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Re: Freeze Please?

On Sat, Feb 08, 2003 at 06:26:27PM +0000, Colin Watson wrote:
That's an extension, not a redesign, IMHO;

No, it's not a simple extension. You could glom additional stuff onto
the existing bts, but what you end up with is a bts with stuff glommed
onto it rather than a solution designed from the ground up.

The details of storing additional metadata and adjusting the query
interfaces are the straightforward bits of the job.

No, that's the hard part. Sticking data into a database is easy, and a
solved problem. The hard part is designing the schema by which data is
stored in the database, and coming up with efficient mechanisms for
accessing that data.
The current bts is based around the concept of a "package". (A concept
which is heavily overloaded by things like ftp.debian.org, which is
hardly a package.) A bug has a single "severity". (Again heavily
overloaded by things like the wnpp "package".) A bug has a version. A
bug has a bunch of tags. There are a few static queries that can be done
against the bts, e.g., looking for bugs by maintainer or package, and a
few simple filters for things like severity.

What things are bad? First, the concept "archiving" bugs. Having two
distinct databases to search for essentially the same information is
terrible, especially when there's no way for a user to tell which
database he should search.
Second, there's no interface for complex queries. I can't say something
like "find all the bugs in my packages which aren't fixed but have
patches included."
Third, there's no association in the bts for a package version which
fixes a bug. Really there should be the possibility of more than one
version, to address things like stable security uploads, which are on a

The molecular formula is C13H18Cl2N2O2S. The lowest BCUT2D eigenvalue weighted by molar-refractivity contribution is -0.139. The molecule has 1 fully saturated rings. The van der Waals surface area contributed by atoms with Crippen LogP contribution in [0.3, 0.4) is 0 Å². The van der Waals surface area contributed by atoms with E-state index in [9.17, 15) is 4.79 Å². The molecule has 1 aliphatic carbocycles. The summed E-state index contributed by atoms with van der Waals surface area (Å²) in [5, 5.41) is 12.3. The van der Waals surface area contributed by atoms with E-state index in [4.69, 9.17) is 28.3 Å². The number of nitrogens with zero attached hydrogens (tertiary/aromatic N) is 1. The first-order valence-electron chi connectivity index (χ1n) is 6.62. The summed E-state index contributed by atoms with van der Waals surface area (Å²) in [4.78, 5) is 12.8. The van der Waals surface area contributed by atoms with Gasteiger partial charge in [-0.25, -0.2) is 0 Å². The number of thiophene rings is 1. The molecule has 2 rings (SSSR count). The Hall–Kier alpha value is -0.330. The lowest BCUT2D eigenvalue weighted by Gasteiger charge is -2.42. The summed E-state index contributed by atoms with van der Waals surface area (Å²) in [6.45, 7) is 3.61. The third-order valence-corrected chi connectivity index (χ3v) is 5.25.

seperate branch from unstable uploads. This is a legacy of our
development model, which really is "we only work on unstable," in which
case one should just track the latest unstable.

Fourth, there's no real association of bugs and releases. This shouldn't
be maintained seperately within the bts, but should fall out of the
version association. I.e., a query should be able to cross reference the
version of a package which closes a bug with the version of the package
in a particular release. (IOW, there should not be a tag for a release
version.) This would allow nifty things like "show me the bugs fixed in
package x between stable and testing".

Fifth, there's no way to keep track of who's working on what bug.
(Reading the whole bug log doesn't count.) This would be useful
especially in the growing number of packages with multiple maintainers.

Sixth, IIRC, there's no real publically-accesible indication of which
bugs the RM considers to be RC.

I'm cramped for time, so I'll stop there. The point is that there are a
lot of things that could be done, many of which are really essential if
we go further down this road of maintaining four (or more!) release
trees. (Right now, potato, woody, sarge, and sid.) Some of these can be
added to the existing bts, but we really need to decide if this
multi-tree approach is really something we want, and design from the
ground up a bts that specifically addresses that goal. This is not an
indictment of the current bts, which was not designed for this radically
different approach that people are nibbling at.

Mike Stone

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